Nanjemoy, MD – There are more than 4 trillion paper documents in the U.S. alone, and that number is growing at a rate of 22 percent per year. Sadly, the overwhelming majority—95 percent—of the raw material used to make this paper comes from trees. In order to make paper from trees, the raw wood must be turned into wood pulp, which is a liquefied mixture of wood fibers, lignin, water, and various chemicals used during the pumping process.
According to The Baltimore Sun, about 240 acres worth of beautiful Maryland hardwood trees are in jeopardy of being destroyed, but not for the creation of paper. Rather, they will be razed to develop a massive solar farm in Charles County.
In order to reduce Charles County’s carbon footprint by as much as 50 percent, Georgetown University has announced its plans to clear-cut 240 acres of forest, much to the chagrin of area residents and environmentalists. It’s an ironic move for a green project.
Modern solar panel systems can last for 25 to 40 years, but some local environmentalists believe the project’s creators are being short-sighted.
“It’s thoughtless of the future,” said Bonnie Bick, an activist in the Southern Maryland chapter of the Sierra Club. “It’s not sustainable.”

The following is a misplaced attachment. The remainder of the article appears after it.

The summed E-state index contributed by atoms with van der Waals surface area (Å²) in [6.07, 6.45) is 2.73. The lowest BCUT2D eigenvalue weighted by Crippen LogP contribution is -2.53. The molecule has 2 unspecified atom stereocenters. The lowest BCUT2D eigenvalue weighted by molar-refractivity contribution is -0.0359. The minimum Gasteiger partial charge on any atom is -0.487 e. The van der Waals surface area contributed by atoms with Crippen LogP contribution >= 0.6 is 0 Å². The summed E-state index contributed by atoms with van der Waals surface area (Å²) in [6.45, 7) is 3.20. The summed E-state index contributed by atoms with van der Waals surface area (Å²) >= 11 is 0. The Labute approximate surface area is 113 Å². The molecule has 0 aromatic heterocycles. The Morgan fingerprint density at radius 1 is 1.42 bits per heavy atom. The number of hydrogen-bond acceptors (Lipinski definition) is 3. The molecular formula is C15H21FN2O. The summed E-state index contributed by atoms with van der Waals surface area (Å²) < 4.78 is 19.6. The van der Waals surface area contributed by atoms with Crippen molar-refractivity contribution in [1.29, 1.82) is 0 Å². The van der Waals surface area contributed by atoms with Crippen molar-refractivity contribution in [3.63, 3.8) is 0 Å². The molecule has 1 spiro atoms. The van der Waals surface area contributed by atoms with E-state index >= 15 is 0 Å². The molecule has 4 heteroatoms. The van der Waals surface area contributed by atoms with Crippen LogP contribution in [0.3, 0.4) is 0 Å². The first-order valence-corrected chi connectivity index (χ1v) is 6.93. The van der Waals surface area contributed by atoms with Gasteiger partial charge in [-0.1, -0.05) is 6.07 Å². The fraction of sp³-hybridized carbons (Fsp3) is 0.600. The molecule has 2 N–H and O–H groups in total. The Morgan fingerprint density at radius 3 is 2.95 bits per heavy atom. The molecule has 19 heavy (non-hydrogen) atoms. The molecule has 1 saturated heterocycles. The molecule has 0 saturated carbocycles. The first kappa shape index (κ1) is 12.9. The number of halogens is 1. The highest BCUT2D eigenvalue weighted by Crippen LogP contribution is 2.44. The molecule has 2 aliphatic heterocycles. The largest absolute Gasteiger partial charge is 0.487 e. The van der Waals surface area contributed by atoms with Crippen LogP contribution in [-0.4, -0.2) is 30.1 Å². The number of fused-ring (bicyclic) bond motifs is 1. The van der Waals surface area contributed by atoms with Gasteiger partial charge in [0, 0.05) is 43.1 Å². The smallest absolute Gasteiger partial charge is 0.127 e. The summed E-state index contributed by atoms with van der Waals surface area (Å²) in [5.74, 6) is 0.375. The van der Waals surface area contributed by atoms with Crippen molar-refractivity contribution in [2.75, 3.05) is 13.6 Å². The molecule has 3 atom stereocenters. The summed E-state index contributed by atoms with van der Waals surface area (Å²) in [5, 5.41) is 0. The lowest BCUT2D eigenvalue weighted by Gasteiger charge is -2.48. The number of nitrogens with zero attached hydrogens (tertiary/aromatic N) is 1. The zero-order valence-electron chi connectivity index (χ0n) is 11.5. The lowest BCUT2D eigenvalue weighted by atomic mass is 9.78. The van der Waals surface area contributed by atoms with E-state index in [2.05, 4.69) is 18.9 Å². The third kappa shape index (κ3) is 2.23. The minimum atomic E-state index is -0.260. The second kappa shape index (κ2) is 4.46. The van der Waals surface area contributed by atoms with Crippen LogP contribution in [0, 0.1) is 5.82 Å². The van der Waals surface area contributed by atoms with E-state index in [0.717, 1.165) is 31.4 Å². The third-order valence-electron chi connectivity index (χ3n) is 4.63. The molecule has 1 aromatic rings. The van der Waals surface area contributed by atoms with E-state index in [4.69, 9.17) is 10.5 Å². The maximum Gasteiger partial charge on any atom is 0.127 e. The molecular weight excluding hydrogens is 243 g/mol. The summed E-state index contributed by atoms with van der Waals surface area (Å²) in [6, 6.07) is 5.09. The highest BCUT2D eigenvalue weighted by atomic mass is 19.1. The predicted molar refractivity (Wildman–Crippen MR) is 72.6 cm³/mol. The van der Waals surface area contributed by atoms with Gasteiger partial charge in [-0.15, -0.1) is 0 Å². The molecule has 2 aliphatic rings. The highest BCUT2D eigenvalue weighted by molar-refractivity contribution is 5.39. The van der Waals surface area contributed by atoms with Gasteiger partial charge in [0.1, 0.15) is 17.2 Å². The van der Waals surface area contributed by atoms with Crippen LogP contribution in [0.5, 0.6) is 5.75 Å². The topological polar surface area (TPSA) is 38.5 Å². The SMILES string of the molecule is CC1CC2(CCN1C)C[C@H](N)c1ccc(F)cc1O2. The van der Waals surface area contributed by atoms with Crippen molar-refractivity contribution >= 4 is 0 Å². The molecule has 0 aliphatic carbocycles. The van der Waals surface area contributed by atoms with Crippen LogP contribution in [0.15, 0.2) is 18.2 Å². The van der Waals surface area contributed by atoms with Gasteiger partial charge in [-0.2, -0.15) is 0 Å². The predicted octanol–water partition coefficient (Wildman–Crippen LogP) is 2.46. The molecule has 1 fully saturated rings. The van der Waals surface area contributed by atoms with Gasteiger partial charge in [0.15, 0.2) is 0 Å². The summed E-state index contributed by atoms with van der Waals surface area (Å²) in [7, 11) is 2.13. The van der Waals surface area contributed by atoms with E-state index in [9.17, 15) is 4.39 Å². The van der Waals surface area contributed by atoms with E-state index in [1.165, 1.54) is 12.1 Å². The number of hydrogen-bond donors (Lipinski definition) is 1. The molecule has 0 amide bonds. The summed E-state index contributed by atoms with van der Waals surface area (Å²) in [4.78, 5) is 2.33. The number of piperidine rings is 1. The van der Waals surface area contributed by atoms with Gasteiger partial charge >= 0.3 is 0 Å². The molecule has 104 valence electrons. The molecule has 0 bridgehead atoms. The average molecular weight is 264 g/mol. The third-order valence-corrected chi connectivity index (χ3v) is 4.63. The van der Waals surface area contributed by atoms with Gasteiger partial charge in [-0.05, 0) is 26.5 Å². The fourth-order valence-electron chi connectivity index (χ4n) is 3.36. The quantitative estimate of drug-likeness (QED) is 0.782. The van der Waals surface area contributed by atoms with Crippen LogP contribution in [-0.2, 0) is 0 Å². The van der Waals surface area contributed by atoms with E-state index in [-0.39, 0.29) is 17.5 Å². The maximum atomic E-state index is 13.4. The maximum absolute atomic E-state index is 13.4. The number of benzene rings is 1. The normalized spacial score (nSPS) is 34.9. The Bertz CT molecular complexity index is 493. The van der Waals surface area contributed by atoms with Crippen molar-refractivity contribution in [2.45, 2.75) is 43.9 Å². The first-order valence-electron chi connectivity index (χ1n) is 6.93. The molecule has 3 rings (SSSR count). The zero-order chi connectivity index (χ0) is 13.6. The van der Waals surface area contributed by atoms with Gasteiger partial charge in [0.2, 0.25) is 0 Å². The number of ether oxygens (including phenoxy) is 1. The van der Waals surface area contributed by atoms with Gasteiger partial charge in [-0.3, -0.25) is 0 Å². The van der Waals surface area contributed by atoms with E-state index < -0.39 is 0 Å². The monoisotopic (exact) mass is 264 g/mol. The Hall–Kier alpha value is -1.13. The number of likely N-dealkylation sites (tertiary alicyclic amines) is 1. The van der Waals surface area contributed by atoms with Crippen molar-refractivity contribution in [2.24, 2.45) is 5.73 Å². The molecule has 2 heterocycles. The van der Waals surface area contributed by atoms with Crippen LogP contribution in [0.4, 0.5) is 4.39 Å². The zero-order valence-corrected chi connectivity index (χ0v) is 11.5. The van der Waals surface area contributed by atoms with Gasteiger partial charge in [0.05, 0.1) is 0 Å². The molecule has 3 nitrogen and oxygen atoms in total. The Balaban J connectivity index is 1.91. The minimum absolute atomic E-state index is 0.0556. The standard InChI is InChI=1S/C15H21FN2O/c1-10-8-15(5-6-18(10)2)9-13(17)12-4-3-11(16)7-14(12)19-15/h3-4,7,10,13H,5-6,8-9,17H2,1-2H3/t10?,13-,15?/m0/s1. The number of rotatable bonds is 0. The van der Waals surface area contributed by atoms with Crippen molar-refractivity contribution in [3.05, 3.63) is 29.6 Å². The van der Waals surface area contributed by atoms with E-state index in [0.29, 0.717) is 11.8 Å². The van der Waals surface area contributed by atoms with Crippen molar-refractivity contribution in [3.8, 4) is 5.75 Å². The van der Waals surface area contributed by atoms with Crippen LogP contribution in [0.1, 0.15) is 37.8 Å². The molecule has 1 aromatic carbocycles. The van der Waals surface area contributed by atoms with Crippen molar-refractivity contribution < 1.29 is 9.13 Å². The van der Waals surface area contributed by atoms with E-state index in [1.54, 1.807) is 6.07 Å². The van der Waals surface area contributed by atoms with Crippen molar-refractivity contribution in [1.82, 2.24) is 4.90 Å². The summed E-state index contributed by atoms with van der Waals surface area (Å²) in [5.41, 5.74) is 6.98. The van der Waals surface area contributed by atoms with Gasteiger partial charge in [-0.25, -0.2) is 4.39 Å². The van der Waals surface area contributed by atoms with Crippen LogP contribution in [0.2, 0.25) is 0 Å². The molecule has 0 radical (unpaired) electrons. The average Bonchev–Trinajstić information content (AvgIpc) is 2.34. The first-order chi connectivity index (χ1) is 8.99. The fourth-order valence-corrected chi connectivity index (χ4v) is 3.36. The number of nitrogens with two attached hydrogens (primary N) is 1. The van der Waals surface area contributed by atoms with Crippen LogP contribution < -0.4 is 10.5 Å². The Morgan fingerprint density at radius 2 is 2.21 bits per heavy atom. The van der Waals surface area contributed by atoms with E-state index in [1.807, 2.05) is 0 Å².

Georgetown needs the land for 100,000 solar panels, which would improve the county’s carbon footprint, but devastate all the area hardwoods.
Hardwood trees can take upwards of 20 years or more to reach maturity and though the forest is relatively young today, it is still closer to becoming mature than any newly planted trees.
“It’s good that these people are promoting solar energy, but we think they need to study a little bit more if they’re taking one step forward and two steps back,” added Bob Lukinic, a Charles County resident.
Here are some of the hardwood trees found along North American forests, many of which are in jeopardy in Maryland as a result of the solar efforts: Ash, Beech, Basswood, Birch, Black cherry, Black walnut, Cottonwood, Elm, Hickory, Holly, Locust, Magnolia, Maple, Oak, Poplar, Red alder, Sassafras, Sweetgum, Tupelo, Willow and Yellow-poplar.
The particular forest that is in jeopardy of being clear-cut enjoy the company of kayakers, cyclists, and bird watchers, all who come from far and wide because the area is so pristine and beautiful. “It’s one of the last, best places,” said Loretta d’Eustachio, Nanjemoy resident. “We’re trying to preserve that.”